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I want to be able to modify the arguments passed to a self executing function.

Here is some sample code:

var test = 'start';
(function (t) {t = 'end'} )(test);
alert(test) //alerts 'test'

And here is a fiddle. The variable test has not changed. How can I alter it, as in pass-by-reference?

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3 Answers 3

up vote 7 down vote accepted

Pass in an object, it is pass-by-reference:

var test = {
    message: 'start'
};
(function (t) {t.message = 'end'} )(test);
alert(test.message)

FYI, Array is also pass-by-reference.

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1  
It's splitting hairs, but objects and arrays are not pass-by-reference; the reference to the object is passed by value. It seems like a meaningless distinction, and in practical terms it is, but "pass by reference" means something quite specific in programming language design. –  Pointy Apr 4 '13 at 22:20
    
Thank you, this is exactly what I needed! (can accept in 11 minutes) –  Doorknob Apr 4 '13 at 22:21
    
@Pointy Agreed. –  sweetamylase Apr 4 '13 at 22:24

You cannot do that (well, precisely that) in JavaScript. You can do something like this, however:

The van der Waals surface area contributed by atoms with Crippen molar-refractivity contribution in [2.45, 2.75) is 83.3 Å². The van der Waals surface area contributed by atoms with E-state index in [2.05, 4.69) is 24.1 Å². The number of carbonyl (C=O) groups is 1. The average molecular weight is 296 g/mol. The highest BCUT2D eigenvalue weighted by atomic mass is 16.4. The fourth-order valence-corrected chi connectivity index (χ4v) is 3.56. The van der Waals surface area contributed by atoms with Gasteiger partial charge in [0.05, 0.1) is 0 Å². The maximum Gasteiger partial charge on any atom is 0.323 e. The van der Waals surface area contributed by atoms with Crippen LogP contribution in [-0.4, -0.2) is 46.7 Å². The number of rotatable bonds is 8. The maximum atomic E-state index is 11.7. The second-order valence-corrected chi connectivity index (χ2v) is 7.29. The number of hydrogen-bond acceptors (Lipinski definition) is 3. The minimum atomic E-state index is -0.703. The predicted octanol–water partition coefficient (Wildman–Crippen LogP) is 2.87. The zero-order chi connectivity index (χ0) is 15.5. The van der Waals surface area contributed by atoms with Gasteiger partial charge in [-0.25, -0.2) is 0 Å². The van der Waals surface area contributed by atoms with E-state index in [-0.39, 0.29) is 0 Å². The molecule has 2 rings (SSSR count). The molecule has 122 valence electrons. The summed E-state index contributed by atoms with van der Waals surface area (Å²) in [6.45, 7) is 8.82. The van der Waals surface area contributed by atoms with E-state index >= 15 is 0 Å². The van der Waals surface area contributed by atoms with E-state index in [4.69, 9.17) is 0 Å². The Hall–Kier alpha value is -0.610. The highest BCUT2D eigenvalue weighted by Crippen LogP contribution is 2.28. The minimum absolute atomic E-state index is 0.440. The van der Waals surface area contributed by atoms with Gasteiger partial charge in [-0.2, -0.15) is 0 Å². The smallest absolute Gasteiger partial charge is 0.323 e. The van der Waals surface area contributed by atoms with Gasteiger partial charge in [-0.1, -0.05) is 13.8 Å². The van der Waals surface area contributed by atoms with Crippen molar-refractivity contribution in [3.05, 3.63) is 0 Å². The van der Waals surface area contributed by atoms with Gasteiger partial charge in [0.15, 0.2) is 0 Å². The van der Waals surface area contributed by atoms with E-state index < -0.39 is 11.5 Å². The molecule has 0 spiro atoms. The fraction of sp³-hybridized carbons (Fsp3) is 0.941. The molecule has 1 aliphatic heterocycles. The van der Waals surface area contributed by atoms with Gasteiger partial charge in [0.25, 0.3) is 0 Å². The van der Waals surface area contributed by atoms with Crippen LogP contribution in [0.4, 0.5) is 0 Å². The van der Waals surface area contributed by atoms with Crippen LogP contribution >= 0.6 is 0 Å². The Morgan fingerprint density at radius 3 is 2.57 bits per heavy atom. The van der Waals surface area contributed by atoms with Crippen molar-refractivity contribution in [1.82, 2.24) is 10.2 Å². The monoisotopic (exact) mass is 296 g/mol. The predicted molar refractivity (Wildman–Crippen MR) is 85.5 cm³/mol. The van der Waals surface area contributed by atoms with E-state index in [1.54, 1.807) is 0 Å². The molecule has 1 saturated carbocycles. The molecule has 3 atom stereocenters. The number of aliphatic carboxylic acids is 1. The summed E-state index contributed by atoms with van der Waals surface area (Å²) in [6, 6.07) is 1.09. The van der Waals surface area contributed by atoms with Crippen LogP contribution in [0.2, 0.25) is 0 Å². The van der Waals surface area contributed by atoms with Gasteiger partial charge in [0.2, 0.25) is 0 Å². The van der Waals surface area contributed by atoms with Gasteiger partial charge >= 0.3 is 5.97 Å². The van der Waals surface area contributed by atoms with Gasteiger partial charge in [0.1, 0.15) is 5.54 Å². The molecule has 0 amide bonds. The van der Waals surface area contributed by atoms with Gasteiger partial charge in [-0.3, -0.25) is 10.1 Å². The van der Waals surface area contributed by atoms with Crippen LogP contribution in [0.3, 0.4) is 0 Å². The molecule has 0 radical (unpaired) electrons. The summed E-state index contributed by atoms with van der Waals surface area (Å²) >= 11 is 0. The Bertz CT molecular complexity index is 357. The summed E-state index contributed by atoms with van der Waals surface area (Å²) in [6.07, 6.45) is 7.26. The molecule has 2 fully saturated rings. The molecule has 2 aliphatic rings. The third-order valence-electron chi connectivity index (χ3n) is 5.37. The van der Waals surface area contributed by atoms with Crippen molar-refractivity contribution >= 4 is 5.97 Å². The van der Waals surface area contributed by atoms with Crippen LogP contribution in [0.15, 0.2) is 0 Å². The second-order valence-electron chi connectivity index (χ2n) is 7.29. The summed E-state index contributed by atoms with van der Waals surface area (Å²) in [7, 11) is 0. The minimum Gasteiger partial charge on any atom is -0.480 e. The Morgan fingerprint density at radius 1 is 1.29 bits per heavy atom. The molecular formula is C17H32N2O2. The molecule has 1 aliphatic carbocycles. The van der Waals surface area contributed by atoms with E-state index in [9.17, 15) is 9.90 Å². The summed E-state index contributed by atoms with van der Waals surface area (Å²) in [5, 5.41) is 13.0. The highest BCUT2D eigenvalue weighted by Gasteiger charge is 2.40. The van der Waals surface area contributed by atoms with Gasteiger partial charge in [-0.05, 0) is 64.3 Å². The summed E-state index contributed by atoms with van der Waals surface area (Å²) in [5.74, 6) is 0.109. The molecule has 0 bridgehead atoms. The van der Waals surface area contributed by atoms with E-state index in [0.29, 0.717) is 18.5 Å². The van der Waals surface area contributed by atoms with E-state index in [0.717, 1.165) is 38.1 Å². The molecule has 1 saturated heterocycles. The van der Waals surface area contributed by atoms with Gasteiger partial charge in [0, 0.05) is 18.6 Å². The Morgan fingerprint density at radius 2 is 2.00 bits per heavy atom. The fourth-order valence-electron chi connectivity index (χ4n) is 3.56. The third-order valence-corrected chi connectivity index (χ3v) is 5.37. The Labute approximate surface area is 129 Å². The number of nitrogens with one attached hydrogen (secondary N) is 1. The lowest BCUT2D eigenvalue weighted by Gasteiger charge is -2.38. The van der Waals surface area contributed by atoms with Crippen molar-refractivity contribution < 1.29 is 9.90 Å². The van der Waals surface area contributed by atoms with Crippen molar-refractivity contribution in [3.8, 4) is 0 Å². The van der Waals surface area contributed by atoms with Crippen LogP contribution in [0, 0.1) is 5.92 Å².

var testBox = { test: "hello" };
 (function(tb) { tb.test = "goodbye"; })(testBox);
 alert(testBox.test); // "goodbye"

JavaScript only has pass-by-value in function calls; there's only one corner-case way to have an alias to something like a variable (the arguments object and parameters), and it's sufficiently weird to be uninteresting.

That said, object properties are (usually) mutable, so you can pass object references around in cases where you need functions to modify values.

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You can't do this.

The best you can do is pass in an object, and then update that object.

var test = { state: 'start' };
(function (t) {t.state = 'end'} )(test);
alert(test.state); // 'end'
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